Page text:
3 Strategies To Using Corporate Empathy For Better Business

Traditionally considered as just one of a basket of necessary soft skills for workplace success, empathy has gained a lot of traction over the last decade.


Today, while most might still consider empathy a soft skill, few in the corporate world would deny its importance today as one of the most important traits for current and prospective employees. On the business side of the equation, empathy is just as vital in building brand recognition, creating meaningful innovations, and providing great customer service; here’s how.

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1. Branding & Marketing

Whether you’re a B2B company or a B2C company, you aren’t just selling a product or a service to your target audience. You’re selling the particular lifestyle that comes with a benefit tied to your product or service.

Empathising with your target audience is crucial in being able to construct this ideal lifestyle that you’re selling to them. Put yourself in their shoes; it’s impossible to sell them their ideal lifestyle if you don’t know what they aspire to in the first place. To do this, you have to be able to get under their skin and know them better than they know themselves.


Whether you do this by creating a persona of your ideal customer or by analysing the content they share and create on social media, empathy is what allows you to accurately dissect their demographic, and access all of their wants, needs, likes, dislikes, worries, aspirations, and disappointments.

A good marketer knows all of this like the back of his hand. Tapping into this extensive knowledge is what allows him to build stellar marketing campaigns and brands that resonate intensely with their consumer base.



2. Innovation

According to Guy Kawasaki, former Apple Chief Evangelist, the process of innovation starts from the desire to make meaning, not to make money. Money comes as a side effect of creating something so meaningful that it’s completely transformational.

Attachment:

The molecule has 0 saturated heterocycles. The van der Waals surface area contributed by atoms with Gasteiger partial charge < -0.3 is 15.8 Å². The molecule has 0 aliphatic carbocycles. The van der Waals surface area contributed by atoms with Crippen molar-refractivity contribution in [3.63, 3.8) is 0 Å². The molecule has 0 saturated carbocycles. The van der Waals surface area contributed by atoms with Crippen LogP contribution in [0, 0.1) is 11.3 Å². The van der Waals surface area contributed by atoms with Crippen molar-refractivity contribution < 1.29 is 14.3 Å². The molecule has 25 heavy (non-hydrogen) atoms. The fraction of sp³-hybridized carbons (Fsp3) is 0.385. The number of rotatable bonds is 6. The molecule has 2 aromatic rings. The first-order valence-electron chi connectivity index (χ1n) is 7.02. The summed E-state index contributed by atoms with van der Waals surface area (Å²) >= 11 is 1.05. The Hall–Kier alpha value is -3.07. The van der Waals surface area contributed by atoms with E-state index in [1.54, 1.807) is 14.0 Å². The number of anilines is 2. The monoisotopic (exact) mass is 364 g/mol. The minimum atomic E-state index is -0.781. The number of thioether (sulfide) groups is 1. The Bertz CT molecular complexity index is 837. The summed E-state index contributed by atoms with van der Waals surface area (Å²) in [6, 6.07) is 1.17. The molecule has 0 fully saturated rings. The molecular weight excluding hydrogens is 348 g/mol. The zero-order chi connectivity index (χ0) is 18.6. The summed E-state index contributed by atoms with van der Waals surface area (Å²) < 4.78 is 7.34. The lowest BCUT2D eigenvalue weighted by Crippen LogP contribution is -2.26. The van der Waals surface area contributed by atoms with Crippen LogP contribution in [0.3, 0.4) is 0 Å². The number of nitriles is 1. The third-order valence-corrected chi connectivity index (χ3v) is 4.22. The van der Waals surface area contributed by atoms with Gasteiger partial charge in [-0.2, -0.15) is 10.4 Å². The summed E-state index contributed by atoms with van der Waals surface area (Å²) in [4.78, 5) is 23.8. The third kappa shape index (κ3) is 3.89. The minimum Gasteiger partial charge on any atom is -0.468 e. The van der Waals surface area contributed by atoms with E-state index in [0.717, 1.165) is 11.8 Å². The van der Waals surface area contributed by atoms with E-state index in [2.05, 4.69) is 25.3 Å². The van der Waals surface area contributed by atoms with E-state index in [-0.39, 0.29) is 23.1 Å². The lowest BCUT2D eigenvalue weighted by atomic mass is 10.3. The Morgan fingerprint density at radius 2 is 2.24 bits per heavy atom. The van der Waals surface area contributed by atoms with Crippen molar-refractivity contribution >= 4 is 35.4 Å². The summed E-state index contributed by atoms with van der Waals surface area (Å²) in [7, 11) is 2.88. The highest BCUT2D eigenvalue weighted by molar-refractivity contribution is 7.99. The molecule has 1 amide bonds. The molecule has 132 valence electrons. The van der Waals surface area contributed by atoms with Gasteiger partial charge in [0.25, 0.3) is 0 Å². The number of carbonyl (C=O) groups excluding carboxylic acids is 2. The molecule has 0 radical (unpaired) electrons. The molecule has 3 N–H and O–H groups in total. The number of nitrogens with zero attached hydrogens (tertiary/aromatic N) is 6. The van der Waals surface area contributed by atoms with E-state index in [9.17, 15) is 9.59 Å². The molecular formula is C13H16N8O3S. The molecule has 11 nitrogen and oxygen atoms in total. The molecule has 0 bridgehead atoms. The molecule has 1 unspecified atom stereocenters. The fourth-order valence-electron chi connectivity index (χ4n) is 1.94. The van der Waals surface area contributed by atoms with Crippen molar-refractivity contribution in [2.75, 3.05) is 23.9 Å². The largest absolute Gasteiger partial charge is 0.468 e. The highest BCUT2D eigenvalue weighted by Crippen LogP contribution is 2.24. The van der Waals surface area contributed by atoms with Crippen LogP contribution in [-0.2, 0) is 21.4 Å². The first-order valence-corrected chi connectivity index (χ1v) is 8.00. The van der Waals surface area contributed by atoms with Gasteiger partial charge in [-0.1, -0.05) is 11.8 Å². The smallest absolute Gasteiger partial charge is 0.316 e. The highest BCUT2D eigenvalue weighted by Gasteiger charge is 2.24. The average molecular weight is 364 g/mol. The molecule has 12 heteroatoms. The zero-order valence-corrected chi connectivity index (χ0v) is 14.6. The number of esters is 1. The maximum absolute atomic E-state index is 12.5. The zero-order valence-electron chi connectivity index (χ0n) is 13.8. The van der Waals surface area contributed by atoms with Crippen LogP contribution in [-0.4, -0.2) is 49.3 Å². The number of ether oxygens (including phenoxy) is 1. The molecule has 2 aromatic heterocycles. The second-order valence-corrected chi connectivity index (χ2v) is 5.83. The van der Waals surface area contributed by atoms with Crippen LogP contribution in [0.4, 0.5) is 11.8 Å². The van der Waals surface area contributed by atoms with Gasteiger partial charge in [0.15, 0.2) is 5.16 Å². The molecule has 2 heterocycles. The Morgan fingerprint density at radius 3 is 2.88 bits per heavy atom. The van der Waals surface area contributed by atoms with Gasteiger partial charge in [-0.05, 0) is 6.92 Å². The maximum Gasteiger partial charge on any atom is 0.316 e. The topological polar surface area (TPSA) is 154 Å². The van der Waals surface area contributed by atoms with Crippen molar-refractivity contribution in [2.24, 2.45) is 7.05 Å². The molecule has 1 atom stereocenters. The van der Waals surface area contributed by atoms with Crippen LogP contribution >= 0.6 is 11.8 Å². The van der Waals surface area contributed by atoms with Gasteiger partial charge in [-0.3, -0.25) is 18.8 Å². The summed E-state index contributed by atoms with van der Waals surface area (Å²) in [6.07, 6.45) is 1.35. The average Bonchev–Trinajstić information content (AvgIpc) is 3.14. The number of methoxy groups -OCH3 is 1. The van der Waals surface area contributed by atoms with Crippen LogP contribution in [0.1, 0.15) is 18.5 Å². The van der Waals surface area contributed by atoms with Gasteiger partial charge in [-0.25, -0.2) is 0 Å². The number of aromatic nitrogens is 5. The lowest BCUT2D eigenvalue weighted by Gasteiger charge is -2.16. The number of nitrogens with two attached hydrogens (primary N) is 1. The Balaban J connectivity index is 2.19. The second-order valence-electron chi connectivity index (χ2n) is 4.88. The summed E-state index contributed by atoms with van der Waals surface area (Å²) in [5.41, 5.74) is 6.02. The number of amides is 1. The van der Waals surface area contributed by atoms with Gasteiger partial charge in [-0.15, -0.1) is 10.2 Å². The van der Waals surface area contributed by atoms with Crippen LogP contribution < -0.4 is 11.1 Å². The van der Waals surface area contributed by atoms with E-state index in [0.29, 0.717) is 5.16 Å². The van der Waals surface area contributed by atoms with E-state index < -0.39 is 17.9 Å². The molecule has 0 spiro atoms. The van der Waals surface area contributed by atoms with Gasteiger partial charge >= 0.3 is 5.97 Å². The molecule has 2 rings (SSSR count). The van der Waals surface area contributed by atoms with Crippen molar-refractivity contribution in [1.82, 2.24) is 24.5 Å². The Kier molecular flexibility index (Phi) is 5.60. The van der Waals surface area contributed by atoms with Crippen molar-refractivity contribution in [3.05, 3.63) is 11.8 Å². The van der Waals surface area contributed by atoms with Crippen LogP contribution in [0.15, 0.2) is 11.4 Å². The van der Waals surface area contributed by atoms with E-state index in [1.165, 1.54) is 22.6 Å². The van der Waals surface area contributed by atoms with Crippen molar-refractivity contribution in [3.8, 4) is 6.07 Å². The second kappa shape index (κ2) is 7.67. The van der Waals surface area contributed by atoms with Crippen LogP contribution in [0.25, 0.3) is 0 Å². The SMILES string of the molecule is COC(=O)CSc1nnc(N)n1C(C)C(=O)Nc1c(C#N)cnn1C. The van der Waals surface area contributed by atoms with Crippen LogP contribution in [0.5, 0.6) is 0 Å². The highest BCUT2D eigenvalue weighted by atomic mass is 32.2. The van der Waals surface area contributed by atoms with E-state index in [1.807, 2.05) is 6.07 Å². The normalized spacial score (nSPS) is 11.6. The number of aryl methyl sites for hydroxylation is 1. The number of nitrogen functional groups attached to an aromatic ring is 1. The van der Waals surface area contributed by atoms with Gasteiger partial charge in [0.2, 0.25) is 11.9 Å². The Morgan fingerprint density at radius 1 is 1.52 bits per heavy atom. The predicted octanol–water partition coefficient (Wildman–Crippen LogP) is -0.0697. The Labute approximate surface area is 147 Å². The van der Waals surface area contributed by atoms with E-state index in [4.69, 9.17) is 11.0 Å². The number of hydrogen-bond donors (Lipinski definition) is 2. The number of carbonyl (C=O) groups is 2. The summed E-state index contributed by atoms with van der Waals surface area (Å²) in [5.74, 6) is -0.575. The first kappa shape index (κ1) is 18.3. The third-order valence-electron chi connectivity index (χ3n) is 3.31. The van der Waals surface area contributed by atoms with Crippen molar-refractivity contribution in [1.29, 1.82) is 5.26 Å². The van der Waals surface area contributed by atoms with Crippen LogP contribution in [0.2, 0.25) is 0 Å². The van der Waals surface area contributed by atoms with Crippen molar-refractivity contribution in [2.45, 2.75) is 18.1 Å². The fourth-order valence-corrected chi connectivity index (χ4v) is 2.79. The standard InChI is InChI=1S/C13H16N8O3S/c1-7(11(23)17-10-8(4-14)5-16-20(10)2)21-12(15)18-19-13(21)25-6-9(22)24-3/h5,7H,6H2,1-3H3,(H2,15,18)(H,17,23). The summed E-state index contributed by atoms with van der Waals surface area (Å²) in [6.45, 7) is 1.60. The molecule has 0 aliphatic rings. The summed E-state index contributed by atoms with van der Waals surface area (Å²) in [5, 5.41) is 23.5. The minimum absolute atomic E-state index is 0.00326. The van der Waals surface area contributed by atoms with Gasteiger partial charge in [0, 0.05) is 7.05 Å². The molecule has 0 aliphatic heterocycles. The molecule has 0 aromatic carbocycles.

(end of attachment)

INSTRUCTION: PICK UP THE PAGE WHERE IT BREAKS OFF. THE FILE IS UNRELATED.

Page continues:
Steve Jobs, for example, didn’t content himself with innovating on products that were already on the market in his time; he created entirely new product categories that changed the world forever.


To be a truly great innovator, you need to be able to empathise with the consumer. Unlike in branding and marketing, though, it’s not just about identifying their likes and dislikes; it’s about knowing them so well that you’re able to give them a meaningful product or service that they didn’t even know they needed.

Indeed, before the advent of iPhones and iPads, the world didn’t know they wanted or needed touch-screen phones and tablets. Today, though, iPhones and iPads practically redefined the entire industry.

Additionally, as you progress through prototyping, empathy is vital in being able to understand your customers’ experiences with your product. At this stage, you need to pay close attention to how they’re interacting with the product, their feedback on it, and what they want to be improved.


Ultimately, their feedback might even cause you to revamp the entire product. shift its utility in ways you never conceptualised at the start. Empathise with them; give them what they want. As Kawasaki puts it: “Let 100 flowers bloom. Don’t be proud.”


3. Customer Service

We’ve each had our fair shares of horrible customer support experiences. Whether it was an obscenely long waiting time or a particularly unresponsive customer service representative, what grinds our gears the most about lousy customer service is the fact that it makes us feel used and undervalued.


It sends the message that the company only cares about taking money from its customers and not about servicing their needs in the short-term and long-term. This can either make or break customer retention and loyalty, especially in the age of social media, where singular anecdotal experiences that go viral can have more bearing on public sentiment than the actual truth.

The key to excellent customer service is empathising with customers and their various needs. So often, employees follow established SOPs and scripts for customer service to a T, which depersonalises the interaction and puts so much unnecessary distance between customer and company.


While this isn’t a clarion call to abandon all SOPs and scripts in customer service, it is a call to start walking the middle path between standardisation and total flexibility. Employees certainly should be familiarised with company standards, but they also crucially need to practice empathy in dealing flexibly with disgruntled customers.

To this end, empathy training is an absolute must-have for customer service representatives. Just practicing active listening makes a massive difference in calming down and unhappy customer and making them feel well taken care of.



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